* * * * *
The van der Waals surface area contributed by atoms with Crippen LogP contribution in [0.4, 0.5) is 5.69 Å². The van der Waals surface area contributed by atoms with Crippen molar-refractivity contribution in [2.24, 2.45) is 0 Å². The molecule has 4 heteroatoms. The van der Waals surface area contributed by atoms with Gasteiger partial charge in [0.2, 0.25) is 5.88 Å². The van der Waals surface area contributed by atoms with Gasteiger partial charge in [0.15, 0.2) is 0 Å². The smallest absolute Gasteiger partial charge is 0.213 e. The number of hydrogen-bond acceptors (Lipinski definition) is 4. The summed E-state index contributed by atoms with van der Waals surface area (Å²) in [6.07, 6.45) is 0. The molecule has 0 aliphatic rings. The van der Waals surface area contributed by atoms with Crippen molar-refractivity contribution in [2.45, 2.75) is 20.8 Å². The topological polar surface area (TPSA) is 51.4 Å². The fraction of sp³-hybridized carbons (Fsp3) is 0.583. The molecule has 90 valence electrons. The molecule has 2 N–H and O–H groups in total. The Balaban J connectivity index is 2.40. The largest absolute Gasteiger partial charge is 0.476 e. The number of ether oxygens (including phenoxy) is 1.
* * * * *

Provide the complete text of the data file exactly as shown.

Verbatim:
The van der Waals surface area contributed by atoms with Crippen LogP contribution in [0.4, 0.5) is 5.69 Å². The van der Waals surface area contributed by atoms with Crippen molar-refractivity contribution in [2.24, 2.45) is 0 Å². The molecule has 4 heteroatoms. The van der Waals surface area contributed by atoms with Gasteiger partial charge in [0.2, 0.25) is 5.88 Å². The van der Waals surface area contributed by atoms with Gasteiger partial charge in [0.15, 0.2) is 0 Å². The smallest absolute Gasteiger partial charge is 0.213 e. The number of hydrogen-bond acceptors (Lipinski definition) is 4. The summed E-state index contributed by atoms with van der Waals surface area (Å²) in [6.07, 6.45) is 0. The molecule has 0 aliphatic rings. The van der Waals surface area contributed by atoms with Crippen molar-refractivity contribution in [2.45, 2.75) is 20.8 Å². The topological polar surface area (TPSA) is 51.4 Å². The fraction of sp³-hybridized carbons (Fsp3) is 0.583. The molecule has 90 valence electrons. The molecule has 2 N–H and O–H groups in total. The Balaban J connectivity index is 2.40. The largest absolute Gasteiger partial charge is 0.476 e. The number of ether oxygens (including phenoxy) is 1.